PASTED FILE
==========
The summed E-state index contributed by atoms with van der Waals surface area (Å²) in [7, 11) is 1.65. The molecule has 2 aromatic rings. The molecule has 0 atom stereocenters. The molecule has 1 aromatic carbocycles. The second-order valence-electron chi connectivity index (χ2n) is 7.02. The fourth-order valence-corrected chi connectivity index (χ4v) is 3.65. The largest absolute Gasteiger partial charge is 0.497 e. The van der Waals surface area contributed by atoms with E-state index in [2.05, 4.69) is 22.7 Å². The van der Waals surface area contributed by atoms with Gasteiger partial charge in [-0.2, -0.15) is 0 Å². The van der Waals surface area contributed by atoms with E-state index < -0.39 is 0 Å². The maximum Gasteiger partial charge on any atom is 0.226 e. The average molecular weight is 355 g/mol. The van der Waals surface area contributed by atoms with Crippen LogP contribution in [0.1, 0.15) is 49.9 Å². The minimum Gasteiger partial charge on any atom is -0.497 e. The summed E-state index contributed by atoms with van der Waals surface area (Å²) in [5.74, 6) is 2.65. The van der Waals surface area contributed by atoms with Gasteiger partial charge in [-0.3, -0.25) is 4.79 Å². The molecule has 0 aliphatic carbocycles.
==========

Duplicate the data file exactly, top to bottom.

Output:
The summed E-state index contributed by atoms with van der Waals surface area (Å²) in [7, 11) is 1.65. The molecule has 2 aromatic rings. The molecule has 0 atom stereocenters. The molecule has 1 aromatic carbocycles. The second-order valence-electron chi connectivity index (χ2n) is 7.02. The fourth-order valence-corrected chi connectivity index (χ4v) is 3.65. The largest absolute Gasteiger partial charge is 0.497 e. The van der Waals surface area contributed by atoms with E-state index in [2.05, 4.69) is 22.7 Å². The van der Waals surface area contributed by atoms with Gasteiger partial charge in [-0.2, -0.15) is 0 Å². The van der Waals surface area contributed by atoms with E-state index < -0.39 is 0 Å². The maximum Gasteiger partial charge on any atom is 0.226 e. The average molecular weight is 355 g/mol. The van der Waals surface area contributed by atoms with Crippen LogP contribution in [0.1, 0.15) is 49.9 Å². The minimum Gasteiger partial charge on any atom is -0.497 e. The summed E-state index contributed by atoms with van der Waals surface area (Å²) in [5.74, 6) is 2.65. The van der Waals surface area contributed by atoms with Gasteiger partial charge in [-0.3, -0.25) is 4.79 Å². The molecule has 0 aliphatic carbocycles.